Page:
True Penguins Are All Extinct

By Christopher Stephens on Sunday, March 9, 2014
Alca_Impennis_by_John_Gould
“Don’t believe what you hear about those penguins. A species of lazy waddlers. Their extinction is imminent.” —Jarod Kintz

In A Nutshell

We often look at pictures of strange, comical birds with pointed bills, flippers, and tuxedo-like feathers frolicking and fighting in the Antarctic. However, true penguins are in fact extinct, hunted to death in the mid-19th century. The southern waterbirds we see today are a completely unique group of birds that were simply named after the northern hemisphere bird known as the great auk or penguin.

The Whole Bushel

Pinguinis impennis, the great auk, was an enormous Atlantic waterbird that stood just under 1 meter (3.3 ft) tall and weighed up to 5 kilograms (11 lb).

This species, tragically extinct, is also the true penguin, and the many species of southern waterbirds that we call penguins are simply the namesake of the great auk.

Fully flightless, this gentle giant fed on seafood and nested on rocky islets and coastal areas all across the Northern Atlantic region. With tiny, stub wings and a black and white suit of contrasting plumage, this large-billed bird was a close relative of modern puffins, guillemots, and murrelets.

More distant relatives of such Alcidae members include the gulls, terns, and shorebirds. The great auk’s extinction brings surprises as well as tragedy. This bird was, in fact, the original penguin, bearing the name as the sole animal that inspired that specific identification.

Unfortunately, the true and only penguin was driven to extinction by hunting, with feather, meat, fat, and oil demand among the reasons behind persecution of this amazing bird. The rarer the birds got, the more valued they were for specimen collection. It is extremely unfortunate that the conservation ethic and ability to recognize and act on the need for guarding of wild pairs or captive breeding did not come into play in time.

The last living bird was observed in 1852. The name “penguin” was given to similar-looking southern birds by explorers of the bottom half of the planet. While completely unrelated, modern “penguins” from Antarctica, South America, Australia, and Southern Africa share many similarities due to convergent evolution. The plumage patterns, general shape and some behaviors are certainly alike. However, the original and true penguin, a bird of the North, is sadly extinct.

Show Me The Proof

Featured image credit: John Gould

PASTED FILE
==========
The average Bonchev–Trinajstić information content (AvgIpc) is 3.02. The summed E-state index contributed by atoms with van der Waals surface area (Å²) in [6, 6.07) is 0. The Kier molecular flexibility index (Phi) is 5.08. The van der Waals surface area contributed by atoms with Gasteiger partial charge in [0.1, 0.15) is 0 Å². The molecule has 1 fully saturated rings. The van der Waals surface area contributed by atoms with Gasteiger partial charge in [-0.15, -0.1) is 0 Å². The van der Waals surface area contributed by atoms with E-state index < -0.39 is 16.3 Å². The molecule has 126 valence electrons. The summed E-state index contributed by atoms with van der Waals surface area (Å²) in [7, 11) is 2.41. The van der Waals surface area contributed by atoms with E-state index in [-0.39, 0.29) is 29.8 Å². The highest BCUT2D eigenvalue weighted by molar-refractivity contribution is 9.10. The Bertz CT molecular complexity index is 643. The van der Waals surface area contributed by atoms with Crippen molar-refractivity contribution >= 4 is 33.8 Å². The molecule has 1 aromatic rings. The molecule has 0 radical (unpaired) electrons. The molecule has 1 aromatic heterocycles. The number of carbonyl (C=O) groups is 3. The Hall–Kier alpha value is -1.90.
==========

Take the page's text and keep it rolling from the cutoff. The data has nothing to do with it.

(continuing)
The First “Penguin”
BirdLife International: Great Auk: Pinguinis impennis

  • Hillyard

    Auk, what a sad thing to learn.

  • rincewind

    So penguins have been getting smaller for longer than I thought. Those biscuits aren’t nearly the size they were when I was young.

  • Chris

    Pinguinis impennis, not Pinguinis immpenis. Unless it loves dick….

    • ScepticSid

      Penguins have been observed to engage in homosexual behaviour since at least as early as 1911. George Murray Levick, who documented this behaviour in Adélie Penguins at Cape Adare, described it as “depraved”. The report was considered too shocking for public release at the time, and was suppressed. The only copies that were made available privately to researchers were translated into Greek, to prevent this knowledge becoming more widely known. The report was unearthed only a century later, and published in Polar Record in June 2012.

      • Wazzo Dw

        that background looks like table mountain in cape town

    • Micah Duke

      Well that’s embarrassing…

      *Fixed, thanks.

      • Chris

        I just saw the link to this posted on Facebook, and thought “They probably changed it and I’ll look like I can’t read”, so thanks for the comment. I’d hate for random internet people to judge my faceless, genderless profile

  • Andy West

    I’d always thought Pingu looked a little fake.

    • Chris

      It was, they just taped a bunch of cats together

  • Andy West

    They are still courageous beasts.

  • Check

    What a marvel they would have been to observe.

  • MissKingdomVII

    So as usual, humans are at fault for killing them off. Shocking.:

  • Carolyne

    Dang it mankind, what a shame

  • http://www.cinemaanews.com John Ebraham

    how many Pinguinis are exists now

    also read TOP 20 South Actress’s Weights

    Tollywood Latest News

  • Suresh Raina